Farmers  mostly from Punjab and Haryana, have been camping at Delhi’s Singhu, Tikri and Ghazipur border points for over 17 days now, leading to traffic jams on key roads connecting the national capital with Haryana and Punjab.
Hundreds of farmers have been camping at the Haryana-Rajasthan border as they were stopped from moving towards the national capital.
Several borders of the national capital remained closed on Monday due to the ongoing protest by farmers.
Also on Monday 14 Decemeber Leaders of around 32 farmer unions observed a day-long hunger strike at Delhi’s Singhu border earlier on the day to protest against the Centre’s new farm laws.
The unions claimed that demonstrations were also held at various district headquarters across the country.
The unions have claimed that more people are expected to join the ongoing agitation.
With some key roads blocked for several days now due to their protest against the three new agri laws, an umbrella body of farmers Monday apologised with “folded hands” to people for the inconvenience caused to them, but said they were carrying out the demonstration “out of compulsion”.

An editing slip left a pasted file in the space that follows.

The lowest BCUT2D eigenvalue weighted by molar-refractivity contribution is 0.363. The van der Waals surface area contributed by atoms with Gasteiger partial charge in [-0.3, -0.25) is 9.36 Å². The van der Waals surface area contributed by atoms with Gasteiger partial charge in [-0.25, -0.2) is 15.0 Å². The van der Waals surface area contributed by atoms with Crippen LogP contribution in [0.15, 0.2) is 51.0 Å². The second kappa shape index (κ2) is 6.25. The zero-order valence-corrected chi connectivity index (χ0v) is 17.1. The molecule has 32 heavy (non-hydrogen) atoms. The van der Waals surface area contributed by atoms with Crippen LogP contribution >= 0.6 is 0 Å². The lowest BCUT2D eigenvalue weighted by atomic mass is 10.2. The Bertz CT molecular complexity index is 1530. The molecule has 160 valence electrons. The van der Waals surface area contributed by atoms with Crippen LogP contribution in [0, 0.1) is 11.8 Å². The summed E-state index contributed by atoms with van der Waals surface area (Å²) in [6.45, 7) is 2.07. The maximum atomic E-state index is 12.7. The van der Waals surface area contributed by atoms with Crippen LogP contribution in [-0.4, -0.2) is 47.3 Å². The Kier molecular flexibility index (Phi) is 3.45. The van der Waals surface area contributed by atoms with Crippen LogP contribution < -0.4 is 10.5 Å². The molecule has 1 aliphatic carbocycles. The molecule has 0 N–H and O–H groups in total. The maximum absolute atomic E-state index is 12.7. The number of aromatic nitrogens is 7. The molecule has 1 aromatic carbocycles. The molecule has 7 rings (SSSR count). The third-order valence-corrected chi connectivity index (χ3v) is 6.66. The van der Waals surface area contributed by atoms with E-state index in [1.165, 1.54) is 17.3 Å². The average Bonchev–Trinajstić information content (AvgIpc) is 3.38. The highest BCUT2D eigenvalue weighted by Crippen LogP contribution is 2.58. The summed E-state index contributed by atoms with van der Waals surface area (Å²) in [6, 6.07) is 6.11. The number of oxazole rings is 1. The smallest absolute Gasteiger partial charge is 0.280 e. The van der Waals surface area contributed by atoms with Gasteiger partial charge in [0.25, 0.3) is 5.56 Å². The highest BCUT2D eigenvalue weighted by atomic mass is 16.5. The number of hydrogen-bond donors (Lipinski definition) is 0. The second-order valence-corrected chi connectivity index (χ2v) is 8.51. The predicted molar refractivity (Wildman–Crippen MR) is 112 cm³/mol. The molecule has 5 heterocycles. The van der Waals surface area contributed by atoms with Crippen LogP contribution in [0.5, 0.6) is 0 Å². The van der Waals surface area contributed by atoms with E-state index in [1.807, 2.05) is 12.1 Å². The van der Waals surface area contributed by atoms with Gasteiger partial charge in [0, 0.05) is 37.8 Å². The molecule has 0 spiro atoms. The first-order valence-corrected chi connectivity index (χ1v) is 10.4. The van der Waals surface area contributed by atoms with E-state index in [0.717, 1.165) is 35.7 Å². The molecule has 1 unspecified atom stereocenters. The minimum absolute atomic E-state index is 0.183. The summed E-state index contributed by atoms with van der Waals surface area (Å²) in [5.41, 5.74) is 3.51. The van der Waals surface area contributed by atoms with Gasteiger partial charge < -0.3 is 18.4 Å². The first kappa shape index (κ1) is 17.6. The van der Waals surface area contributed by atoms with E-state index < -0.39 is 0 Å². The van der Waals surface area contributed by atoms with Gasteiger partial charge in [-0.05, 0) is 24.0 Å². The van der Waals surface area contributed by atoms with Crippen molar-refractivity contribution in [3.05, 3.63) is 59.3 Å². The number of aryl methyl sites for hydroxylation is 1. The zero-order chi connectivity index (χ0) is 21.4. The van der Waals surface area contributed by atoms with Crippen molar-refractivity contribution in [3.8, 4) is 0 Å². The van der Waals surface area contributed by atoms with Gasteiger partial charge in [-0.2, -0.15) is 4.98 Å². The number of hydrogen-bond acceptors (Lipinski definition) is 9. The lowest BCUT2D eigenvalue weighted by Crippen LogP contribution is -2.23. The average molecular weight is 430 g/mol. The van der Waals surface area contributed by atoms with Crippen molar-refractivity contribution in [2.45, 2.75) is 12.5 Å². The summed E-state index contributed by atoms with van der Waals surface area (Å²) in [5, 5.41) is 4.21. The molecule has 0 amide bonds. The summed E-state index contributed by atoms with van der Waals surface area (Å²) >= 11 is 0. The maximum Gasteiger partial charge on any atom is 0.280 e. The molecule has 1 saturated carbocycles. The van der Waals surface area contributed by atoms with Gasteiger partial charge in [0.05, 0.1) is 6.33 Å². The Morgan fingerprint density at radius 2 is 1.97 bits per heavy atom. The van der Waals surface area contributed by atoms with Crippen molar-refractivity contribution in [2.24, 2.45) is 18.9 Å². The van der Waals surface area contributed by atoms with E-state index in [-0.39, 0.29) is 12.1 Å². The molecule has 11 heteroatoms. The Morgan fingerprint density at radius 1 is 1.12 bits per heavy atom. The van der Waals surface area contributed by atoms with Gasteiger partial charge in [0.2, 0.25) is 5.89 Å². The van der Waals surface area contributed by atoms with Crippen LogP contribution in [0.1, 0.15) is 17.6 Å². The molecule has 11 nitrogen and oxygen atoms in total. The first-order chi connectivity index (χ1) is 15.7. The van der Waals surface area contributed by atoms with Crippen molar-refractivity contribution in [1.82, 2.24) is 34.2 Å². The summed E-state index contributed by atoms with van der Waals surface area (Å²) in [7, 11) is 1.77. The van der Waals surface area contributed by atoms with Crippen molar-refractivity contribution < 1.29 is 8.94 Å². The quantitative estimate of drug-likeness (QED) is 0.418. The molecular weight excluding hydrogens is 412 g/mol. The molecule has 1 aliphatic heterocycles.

Sanyukt Kisan Morcha, which is spearheading the protests at Delhi border points, distributed handbills in Hindi to commuters on the Jaipur-Delhi Highway near Haryana-Rajasthan borders, where hundreds of farmers have been camping, to convey their apology, and also reiterate their demand for legal guarantee for Minimum Support Price (MSP).
“Blocking roads, causing inconvenience to the public is not our aim,” read their pamphlets.
“We are sitting here under a compulsion. Yet we apologise with folded hands if our agitation has caused you any inconvenience.”
The Morcha also said that any elderly person, patient or ambulance stuck due to the blocked roads may contact the volunteers, who will immediately provide help.
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The Morcha also asserted in the pamphlets that the farmers do not want any “charity”, but a fair price for their crops.
They said they wanted to enter Delhi with this demand, and present their view to Prime Minister Narendra Modi.
“We are farmers. People also call us Anndata (food-providers). The prime minister of the country says he has brought us the historic gift of three laws.
We say this is not a gift but a punishment.
“Please keep your gift with yourself. If you want to give us a gift, there should be a legal guarantee of fair price of our crops,” read the pamphlets, distributed among people.
The farmers also accused the Centre of “pretending” to be talking to them but not listening to their grievances.
The pamphlet signed off with “I am a farmer”.